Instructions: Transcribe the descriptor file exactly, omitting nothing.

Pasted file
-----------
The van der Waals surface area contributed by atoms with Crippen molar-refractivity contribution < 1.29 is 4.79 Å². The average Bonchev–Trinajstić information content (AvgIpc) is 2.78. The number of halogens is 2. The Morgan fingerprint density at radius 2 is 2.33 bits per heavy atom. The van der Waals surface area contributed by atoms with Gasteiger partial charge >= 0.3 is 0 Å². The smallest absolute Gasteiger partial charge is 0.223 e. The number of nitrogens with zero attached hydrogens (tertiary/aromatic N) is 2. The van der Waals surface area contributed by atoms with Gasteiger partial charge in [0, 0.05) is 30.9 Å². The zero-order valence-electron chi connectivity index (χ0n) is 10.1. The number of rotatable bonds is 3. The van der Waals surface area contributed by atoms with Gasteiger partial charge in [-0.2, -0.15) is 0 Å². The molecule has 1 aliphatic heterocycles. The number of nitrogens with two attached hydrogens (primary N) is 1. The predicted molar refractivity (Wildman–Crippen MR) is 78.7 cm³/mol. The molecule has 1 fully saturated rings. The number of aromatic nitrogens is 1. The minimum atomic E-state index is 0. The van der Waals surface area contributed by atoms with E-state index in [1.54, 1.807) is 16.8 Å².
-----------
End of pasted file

The van der Waals surface area contributed by atoms with Crippen molar-refractivity contribution < 1.29 is 4.79 Å². The average Bonchev–Trinajstić information content (AvgIpc) is 2.78. The number of halogens is 2. The Morgan fingerprint density at radius 2 is 2.33 bits per heavy atom. The van der Waals surface area contributed by atoms with Gasteiger partial charge >= 0.3 is 0 Å². The smallest absolute Gasteiger partial charge is 0.223 e. The number of nitrogens with zero attached hydrogens (tertiary/aromatic N) is 2. The van der Waals surface area contributed by atoms with Gasteiger partial charge in [0, 0.05) is 30.9 Å². The zero-order valence-electron chi connectivity index (χ0n) is 10.1. The number of rotatable bonds is 3. The van der Waals surface area contributed by atoms with Gasteiger partial charge in [-0.2, -0.15) is 0 Å². The molecule has 1 aliphatic heterocycles. The number of nitrogens with two attached hydrogens (primary N) is 1. The predicted molar refractivity (Wildman–Crippen MR) is 78.7 cm³/mol. The molecule has 1 fully saturated rings. The number of aromatic nitrogens is 1. The minimum atomic E-state index is 0. The van der Waals surface area contributed by atoms with E-state index in [1.54, 1.807) is 16.8 Å².